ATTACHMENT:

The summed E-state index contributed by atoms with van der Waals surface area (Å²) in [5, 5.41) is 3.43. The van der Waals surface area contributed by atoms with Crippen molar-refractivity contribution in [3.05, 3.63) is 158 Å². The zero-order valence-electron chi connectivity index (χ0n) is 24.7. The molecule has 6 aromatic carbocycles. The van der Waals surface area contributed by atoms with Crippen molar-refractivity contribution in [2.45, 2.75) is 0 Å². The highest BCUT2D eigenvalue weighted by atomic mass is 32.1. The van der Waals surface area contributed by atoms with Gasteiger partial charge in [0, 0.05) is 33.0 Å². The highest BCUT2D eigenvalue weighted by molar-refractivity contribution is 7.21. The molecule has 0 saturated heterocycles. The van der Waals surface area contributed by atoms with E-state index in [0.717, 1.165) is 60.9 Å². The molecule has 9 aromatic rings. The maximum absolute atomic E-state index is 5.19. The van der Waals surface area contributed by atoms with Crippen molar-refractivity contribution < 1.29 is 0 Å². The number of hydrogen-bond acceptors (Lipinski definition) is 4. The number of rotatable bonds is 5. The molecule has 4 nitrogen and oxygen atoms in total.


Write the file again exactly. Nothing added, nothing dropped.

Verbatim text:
The summed E-state index contributed by atoms with van der Waals surface area (Å²) in [5, 5.41) is 3.43. The van der Waals surface area contributed by atoms with Crippen molar-refractivity contribution in [3.05, 3.63) is 158 Å². The zero-order valence-electron chi connectivity index (χ0n) is 24.7. The molecule has 6 aromatic carbocycles. The van der Waals surface area contributed by atoms with Crippen molar-refractivity contribution in [2.45, 2.75) is 0 Å². The highest BCUT2D eigenvalue weighted by atomic mass is 32.1. The van der Waals surface area contributed by atoms with Gasteiger partial charge in [0, 0.05) is 33.0 Å². The highest BCUT2D eigenvalue weighted by molar-refractivity contribution is 7.21. The molecule has 0 saturated heterocycles. The van der Waals surface area contributed by atoms with E-state index in [0.717, 1.165) is 60.9 Å². The molecule has 9 aromatic rings. The maximum absolute atomic E-state index is 5.19. The van der Waals surface area contributed by atoms with Crippen molar-refractivity contribution < 1.29 is 0 Å². The number of hydrogen-bond acceptors (Lipinski definition) is 4. The number of rotatable bonds is 5. The molecule has 4 nitrogen and oxygen atoms in total.